Tokyo made similar efforts in the case of Japan’s earlier engagement in the multilateral meetings among Asian countries, such as the Ministerial Conference for the Economic Development of Southeast Asia (SEAMCED) and the Asian and Pacific Council (ASPAC). In convening the first SEAMCED meeting in 1966, Tokyo made efforts to bring ‘neutral’ states such as Cambodia, Indonesia, and Burma so that they could soften the image of the anti-Communist gatherings. Similarly, the Japanese policymakers attempted to moderate the impression that they were forming an anti-Communist alliance when they decided to attend the first meeting of ASPAC in 1966. In drafting the joint statement following this meeting, while South Korea, Thailand, the Philippines, Taiwan, and other countries emphasized clear expressions such as “threat of communism” and “support for South Vietnam,” Japan took the position that criticism of specific countries should be avoided as much as possible.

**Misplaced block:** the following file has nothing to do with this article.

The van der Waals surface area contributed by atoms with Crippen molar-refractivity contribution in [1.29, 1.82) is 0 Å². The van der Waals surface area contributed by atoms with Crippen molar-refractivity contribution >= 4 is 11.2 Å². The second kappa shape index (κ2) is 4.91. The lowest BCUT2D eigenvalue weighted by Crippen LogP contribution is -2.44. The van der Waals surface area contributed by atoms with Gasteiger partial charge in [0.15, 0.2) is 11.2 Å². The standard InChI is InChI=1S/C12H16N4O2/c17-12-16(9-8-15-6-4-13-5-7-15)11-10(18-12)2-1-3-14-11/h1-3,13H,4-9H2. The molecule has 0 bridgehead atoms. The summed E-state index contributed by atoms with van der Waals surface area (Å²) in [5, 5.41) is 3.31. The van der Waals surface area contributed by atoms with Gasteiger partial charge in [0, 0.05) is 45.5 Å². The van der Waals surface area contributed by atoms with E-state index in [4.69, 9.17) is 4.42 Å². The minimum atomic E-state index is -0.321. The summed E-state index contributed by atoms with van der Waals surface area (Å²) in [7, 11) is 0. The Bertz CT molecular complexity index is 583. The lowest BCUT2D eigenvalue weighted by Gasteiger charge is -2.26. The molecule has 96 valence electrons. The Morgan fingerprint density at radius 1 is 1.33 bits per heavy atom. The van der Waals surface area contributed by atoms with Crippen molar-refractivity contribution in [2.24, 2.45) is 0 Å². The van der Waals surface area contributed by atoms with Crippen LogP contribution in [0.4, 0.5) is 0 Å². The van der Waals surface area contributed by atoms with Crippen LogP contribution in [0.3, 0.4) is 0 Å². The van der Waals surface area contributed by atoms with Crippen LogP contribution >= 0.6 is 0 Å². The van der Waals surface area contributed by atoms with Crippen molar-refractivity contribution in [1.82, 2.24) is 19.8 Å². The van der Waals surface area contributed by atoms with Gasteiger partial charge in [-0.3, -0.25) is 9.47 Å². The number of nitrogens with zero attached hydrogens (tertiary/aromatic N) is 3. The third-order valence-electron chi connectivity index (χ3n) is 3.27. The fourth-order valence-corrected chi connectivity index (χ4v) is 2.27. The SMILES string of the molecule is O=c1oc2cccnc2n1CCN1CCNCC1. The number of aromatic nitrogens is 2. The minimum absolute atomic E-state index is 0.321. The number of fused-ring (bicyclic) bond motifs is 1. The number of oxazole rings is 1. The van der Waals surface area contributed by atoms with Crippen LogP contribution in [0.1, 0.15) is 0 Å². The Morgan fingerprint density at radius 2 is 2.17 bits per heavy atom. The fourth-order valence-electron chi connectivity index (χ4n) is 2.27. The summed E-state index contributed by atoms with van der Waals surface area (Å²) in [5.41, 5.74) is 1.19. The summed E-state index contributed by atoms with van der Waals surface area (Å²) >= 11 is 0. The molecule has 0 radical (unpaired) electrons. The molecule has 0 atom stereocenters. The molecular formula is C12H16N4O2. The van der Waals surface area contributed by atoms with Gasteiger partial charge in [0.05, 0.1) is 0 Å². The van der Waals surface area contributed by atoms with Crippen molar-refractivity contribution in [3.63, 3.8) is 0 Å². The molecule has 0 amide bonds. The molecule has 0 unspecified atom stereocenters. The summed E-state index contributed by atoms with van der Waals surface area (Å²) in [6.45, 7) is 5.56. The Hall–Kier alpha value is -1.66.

ASEAN and Japan’s cooperative partnership began in 1973 with the establishment of the ASEAN-Japan forum on synthetic rubber. The analysis of Tokyo’s active role in the Jakarta Conference shows how the Japanese policymakers recognized the emergence of regional initiatives for cooperation in Southeast Asia prior to the inception of this forum. In terms of the Jakarta Conference, Ambassador Ushiroku Torao, a prominent Japanese diplomat who had served as a Director-General of the Asian Affairs Bureau, observed that “as seen in ASEAN, ASPAC, SEAMEC (Southeast Asian Ministers of Education Council), and SEAMCED, the concept of Southeast Asian region or (Southeast) Asia-Pacific region is steadily being nurtured and established as a sub-region that transcends each member’s domestic system, political ideology, etc., although there are some differences in views of regional scope.” He argued that given this regional trend, Japan should naturally participate in the proposed conference by the Indonesian government. Pressello’s article could have paid further attention to Japan’s interest in the emergence of regionalism in Southeast Asia.